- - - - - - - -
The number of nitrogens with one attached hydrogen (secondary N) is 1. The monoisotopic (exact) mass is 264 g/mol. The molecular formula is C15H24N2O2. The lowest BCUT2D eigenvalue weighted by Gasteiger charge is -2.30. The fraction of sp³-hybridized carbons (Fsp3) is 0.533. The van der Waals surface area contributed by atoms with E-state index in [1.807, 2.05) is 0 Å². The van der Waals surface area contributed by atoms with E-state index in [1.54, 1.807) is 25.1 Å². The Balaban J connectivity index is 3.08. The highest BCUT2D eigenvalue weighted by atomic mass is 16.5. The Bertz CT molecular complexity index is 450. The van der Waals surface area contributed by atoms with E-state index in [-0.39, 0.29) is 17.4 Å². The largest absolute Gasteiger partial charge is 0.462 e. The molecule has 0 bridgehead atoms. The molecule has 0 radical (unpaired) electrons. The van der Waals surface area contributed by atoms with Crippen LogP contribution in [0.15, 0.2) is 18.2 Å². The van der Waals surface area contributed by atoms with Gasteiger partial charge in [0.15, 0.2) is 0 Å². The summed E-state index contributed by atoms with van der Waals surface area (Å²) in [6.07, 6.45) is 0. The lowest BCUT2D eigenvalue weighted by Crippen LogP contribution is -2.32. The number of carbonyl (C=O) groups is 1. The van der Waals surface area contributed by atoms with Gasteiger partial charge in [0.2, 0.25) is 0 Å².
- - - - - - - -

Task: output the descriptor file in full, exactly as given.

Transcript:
The number of nitrogens with one attached hydrogen (secondary N) is 1. The monoisotopic (exact) mass is 264 g/mol. The molecular formula is C15H24N2O2. The lowest BCUT2D eigenvalue weighted by Gasteiger charge is -2.30. The fraction of sp³-hybridized carbons (Fsp3) is 0.533. The van der Waals surface area contributed by atoms with E-state index in [1.807, 2.05) is 0 Å². The van der Waals surface area contributed by atoms with E-state index in [1.54, 1.807) is 25.1 Å². The Balaban J connectivity index is 3.08. The highest BCUT2D eigenvalue weighted by atomic mass is 16.5. The Bertz CT molecular complexity index is 450. The van der Waals surface area contributed by atoms with E-state index in [-0.39, 0.29) is 17.4 Å². The largest absolute Gasteiger partial charge is 0.462 e. The molecule has 0 bridgehead atoms. The molecule has 0 radical (unpaired) electrons. The van der Waals surface area contributed by atoms with Crippen LogP contribution in [0.15, 0.2) is 18.2 Å². The van der Waals surface area contributed by atoms with Gasteiger partial charge in [0.15, 0.2) is 0 Å². The summed E-state index contributed by atoms with van der Waals surface area (Å²) in [6.07, 6.45) is 0. The lowest BCUT2D eigenvalue weighted by Crippen LogP contribution is -2.32. The number of carbonyl (C=O) groups is 1. The van der Waals surface area contributed by atoms with Gasteiger partial charge in [0.2, 0.25) is 0 Å².